The dosing system 10 controls the delivery of a corresponding dose of detergent through a dosing line 6 to the dose outlet 9 in the dispensing compartment 2. This dose can be determined in advance by a volume controller 12. The detergent enters the dispensing compartment 2 and is flushed by the flushing water 5 coming from the nozzle 4 into the funnel 3 and from there into the washing or treatment drum.
The volume controller 12 and activator 13 shown inside the dosing system 10 in FIG. 1 may also be separately connected before the dosing system 10 if these functions were not present from the outset in the dosing system 10.
The systematic arrangement of a dispensing compartment 2 shown in detail in FIG. 2 can be achieved in various ways. However, it must provide for the basic functions described above. Thus, where several dispensing compartments 2 are present, individual dosing lines 6 may run between the connection of the dosing compartment and the dose outlet 9, as shown in the drawing. However, the individual connections may also be made through so-called manifolds and a common line positioned in between. The flow directions for signals and media are indicated by arrows in the feed line for the flushing water 5, the signal line 8 and the dosing line 6 and in the pipe disposed below the funnel 3.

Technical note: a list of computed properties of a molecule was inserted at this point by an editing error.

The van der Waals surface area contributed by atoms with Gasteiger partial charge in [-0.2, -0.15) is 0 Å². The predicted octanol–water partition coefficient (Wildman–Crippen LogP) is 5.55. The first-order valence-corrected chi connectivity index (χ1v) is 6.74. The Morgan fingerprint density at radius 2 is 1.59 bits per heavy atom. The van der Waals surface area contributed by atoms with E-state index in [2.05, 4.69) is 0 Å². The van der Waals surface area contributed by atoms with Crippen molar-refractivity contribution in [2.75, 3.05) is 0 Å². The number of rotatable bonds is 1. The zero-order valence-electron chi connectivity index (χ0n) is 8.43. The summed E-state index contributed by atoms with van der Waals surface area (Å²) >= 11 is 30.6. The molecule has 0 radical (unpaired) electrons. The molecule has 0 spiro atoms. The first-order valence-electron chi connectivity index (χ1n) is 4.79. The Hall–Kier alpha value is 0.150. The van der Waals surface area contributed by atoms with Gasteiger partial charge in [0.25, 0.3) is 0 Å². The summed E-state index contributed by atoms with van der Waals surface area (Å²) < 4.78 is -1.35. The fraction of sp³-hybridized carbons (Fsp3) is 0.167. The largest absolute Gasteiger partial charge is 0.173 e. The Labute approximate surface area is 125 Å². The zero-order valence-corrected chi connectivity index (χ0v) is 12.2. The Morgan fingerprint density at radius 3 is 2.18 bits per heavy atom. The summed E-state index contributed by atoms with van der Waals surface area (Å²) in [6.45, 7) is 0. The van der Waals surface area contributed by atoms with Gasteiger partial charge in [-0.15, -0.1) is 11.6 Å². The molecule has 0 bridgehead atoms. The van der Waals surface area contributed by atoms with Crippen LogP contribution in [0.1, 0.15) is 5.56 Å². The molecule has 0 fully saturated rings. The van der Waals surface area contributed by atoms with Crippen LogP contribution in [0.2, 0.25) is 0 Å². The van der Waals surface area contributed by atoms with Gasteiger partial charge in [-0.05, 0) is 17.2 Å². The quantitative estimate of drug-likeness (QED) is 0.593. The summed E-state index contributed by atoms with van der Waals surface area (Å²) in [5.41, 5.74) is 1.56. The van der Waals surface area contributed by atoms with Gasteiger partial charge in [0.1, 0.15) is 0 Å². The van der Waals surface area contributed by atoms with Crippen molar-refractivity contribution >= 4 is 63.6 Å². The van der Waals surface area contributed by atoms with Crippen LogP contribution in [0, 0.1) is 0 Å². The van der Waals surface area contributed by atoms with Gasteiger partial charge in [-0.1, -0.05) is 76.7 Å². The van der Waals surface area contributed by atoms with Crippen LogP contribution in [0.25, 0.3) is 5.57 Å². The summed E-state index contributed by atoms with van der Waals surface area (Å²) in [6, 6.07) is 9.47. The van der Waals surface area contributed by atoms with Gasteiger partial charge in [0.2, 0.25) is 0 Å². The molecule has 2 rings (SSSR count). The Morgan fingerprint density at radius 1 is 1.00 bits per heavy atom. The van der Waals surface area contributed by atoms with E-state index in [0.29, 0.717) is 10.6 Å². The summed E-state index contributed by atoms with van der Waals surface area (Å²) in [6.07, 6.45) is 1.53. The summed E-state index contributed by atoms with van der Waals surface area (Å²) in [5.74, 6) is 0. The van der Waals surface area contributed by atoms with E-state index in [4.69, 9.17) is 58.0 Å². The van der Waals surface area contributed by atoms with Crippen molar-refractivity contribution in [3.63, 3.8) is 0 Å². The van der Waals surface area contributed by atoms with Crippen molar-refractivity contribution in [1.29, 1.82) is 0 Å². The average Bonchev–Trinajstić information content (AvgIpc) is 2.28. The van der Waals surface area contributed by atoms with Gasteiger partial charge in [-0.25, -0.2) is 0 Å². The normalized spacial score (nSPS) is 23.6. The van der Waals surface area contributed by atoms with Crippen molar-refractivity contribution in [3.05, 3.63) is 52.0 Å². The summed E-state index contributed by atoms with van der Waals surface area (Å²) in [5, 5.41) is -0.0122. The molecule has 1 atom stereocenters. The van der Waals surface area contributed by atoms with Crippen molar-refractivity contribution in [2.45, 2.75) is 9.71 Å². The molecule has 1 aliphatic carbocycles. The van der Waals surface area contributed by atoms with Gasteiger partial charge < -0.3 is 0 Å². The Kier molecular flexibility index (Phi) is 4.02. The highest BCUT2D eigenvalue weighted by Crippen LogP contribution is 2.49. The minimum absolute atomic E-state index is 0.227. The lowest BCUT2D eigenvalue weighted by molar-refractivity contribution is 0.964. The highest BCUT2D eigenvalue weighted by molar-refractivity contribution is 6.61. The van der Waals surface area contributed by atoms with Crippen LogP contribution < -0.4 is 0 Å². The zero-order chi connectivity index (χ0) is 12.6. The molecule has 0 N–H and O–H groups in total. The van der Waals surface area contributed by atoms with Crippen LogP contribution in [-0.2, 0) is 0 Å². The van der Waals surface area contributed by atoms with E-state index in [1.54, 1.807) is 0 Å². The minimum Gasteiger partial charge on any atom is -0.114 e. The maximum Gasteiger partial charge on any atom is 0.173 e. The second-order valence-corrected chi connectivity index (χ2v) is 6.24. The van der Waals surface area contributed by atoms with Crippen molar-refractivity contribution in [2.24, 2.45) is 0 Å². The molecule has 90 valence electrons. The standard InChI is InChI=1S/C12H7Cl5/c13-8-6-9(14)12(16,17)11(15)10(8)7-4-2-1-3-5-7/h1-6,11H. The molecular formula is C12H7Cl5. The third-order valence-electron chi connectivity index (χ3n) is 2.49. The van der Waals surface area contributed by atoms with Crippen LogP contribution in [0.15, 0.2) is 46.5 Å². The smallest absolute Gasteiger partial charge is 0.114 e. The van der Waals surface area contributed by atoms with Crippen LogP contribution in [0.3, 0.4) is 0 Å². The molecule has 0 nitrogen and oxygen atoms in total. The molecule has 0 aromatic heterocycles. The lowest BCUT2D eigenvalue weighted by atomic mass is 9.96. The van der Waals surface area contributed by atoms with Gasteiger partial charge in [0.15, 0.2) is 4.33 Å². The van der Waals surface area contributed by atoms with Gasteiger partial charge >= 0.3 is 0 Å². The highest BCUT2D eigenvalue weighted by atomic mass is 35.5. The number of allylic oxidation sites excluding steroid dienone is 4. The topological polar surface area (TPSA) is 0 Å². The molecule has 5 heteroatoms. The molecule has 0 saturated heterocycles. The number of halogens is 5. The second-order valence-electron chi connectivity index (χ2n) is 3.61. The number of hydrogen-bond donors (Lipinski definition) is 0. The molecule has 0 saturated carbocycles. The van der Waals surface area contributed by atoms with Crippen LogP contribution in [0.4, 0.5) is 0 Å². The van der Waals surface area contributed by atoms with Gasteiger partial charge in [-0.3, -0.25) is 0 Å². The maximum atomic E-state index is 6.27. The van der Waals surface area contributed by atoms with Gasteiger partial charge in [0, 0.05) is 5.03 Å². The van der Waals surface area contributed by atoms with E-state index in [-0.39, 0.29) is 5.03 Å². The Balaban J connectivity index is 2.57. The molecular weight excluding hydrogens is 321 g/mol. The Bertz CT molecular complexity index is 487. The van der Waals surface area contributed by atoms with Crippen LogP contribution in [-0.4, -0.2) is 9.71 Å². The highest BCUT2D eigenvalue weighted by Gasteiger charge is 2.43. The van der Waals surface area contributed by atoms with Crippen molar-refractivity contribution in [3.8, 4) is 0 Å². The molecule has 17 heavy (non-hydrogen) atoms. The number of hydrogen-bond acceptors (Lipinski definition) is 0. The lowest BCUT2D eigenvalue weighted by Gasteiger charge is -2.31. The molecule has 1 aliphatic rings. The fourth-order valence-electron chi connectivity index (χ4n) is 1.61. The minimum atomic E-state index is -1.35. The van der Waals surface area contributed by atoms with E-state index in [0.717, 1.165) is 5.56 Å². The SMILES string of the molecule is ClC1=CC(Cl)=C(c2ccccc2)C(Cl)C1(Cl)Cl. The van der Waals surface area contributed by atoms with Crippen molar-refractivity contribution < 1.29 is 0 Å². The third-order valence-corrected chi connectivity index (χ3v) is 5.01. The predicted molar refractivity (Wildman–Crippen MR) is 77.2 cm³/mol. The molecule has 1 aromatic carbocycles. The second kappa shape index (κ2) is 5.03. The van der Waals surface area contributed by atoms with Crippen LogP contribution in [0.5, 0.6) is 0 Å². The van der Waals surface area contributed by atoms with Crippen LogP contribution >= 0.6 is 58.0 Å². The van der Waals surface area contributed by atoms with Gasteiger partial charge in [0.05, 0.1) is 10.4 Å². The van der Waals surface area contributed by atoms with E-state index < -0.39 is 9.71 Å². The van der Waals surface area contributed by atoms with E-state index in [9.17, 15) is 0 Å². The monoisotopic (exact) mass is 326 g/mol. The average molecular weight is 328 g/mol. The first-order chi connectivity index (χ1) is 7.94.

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|U.S. Classification||8/158, 68/207, 222/651, 68/17.00R, 8/159|
|Jun 23, 1999||AS||Assignment|
Owner name: HENKEL-ECOLAB GMBH & CO. OHG (HENKEL-ECOLAB), GERM
Free format text: ASSIGNMENT OF ASSIGNORS INTEREST;ASSIGNORS:AMBERG, GUENTHER;KAMML, HUBERT;REEL/FRAME:010129/0721
Effective date: 19990615
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Year of fee payment: 12